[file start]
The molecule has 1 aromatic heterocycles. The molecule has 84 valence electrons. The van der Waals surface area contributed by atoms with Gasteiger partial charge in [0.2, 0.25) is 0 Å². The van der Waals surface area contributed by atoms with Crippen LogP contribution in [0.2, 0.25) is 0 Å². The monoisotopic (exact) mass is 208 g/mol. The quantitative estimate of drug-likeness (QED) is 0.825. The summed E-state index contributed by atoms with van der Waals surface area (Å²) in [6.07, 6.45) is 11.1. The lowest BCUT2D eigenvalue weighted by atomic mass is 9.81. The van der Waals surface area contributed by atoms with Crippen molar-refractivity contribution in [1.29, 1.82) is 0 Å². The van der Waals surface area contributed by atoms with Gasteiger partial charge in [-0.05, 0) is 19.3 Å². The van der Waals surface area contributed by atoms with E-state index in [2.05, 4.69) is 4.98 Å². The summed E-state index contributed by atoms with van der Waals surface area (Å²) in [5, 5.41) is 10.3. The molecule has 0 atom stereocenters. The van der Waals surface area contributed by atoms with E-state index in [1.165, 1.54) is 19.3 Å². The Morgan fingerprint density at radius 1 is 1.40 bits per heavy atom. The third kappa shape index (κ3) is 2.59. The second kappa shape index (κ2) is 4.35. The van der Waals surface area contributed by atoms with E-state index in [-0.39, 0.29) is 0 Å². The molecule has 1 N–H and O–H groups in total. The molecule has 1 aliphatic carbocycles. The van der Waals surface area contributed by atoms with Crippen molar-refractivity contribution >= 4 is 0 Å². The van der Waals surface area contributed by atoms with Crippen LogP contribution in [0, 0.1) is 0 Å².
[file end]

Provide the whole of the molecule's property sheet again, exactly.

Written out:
The molecule has 1 aromatic heterocycles. The molecule has 84 valence electrons. The van der Waals surface area contributed by atoms with Gasteiger partial charge in [0.2, 0.25) is 0 Å². The van der Waals surface area contributed by atoms with Crippen LogP contribution in [0.2, 0.25) is 0 Å². The monoisotopic (exact) mass is 208 g/mol. The quantitative estimate of drug-likeness (QED) is 0.825. The summed E-state index contributed by atoms with van der Waals surface area (Å²) in [6.07, 6.45) is 11.1. The lowest BCUT2D eigenvalue weighted by atomic mass is 9.81. The van der Waals surface area contributed by atoms with Crippen molar-refractivity contribution in [1.29, 1.82) is 0 Å². The van der Waals surface area contributed by atoms with Gasteiger partial charge in [-0.05, 0) is 19.3 Å². The van der Waals surface area contributed by atoms with E-state index in [2.05, 4.69) is 4.98 Å². The summed E-state index contributed by atoms with van der Waals surface area (Å²) in [5, 5.41) is 10.3. The molecule has 0 atom stereocenters. The van der Waals surface area contributed by atoms with E-state index in [1.165, 1.54) is 19.3 Å². The Morgan fingerprint density at radius 1 is 1.40 bits per heavy atom. The third kappa shape index (κ3) is 2.59. The second kappa shape index (κ2) is 4.35. The van der Waals surface area contributed by atoms with E-state index in [-0.39, 0.29) is 0 Å². The molecule has 1 N–H and O–H groups in total. The molecule has 1 aliphatic carbocycles. The van der Waals surface area contributed by atoms with Crippen molar-refractivity contribution >= 4 is 0 Å². The van der Waals surface area contributed by atoms with Crippen LogP contribution in [0, 0.1) is 0 Å².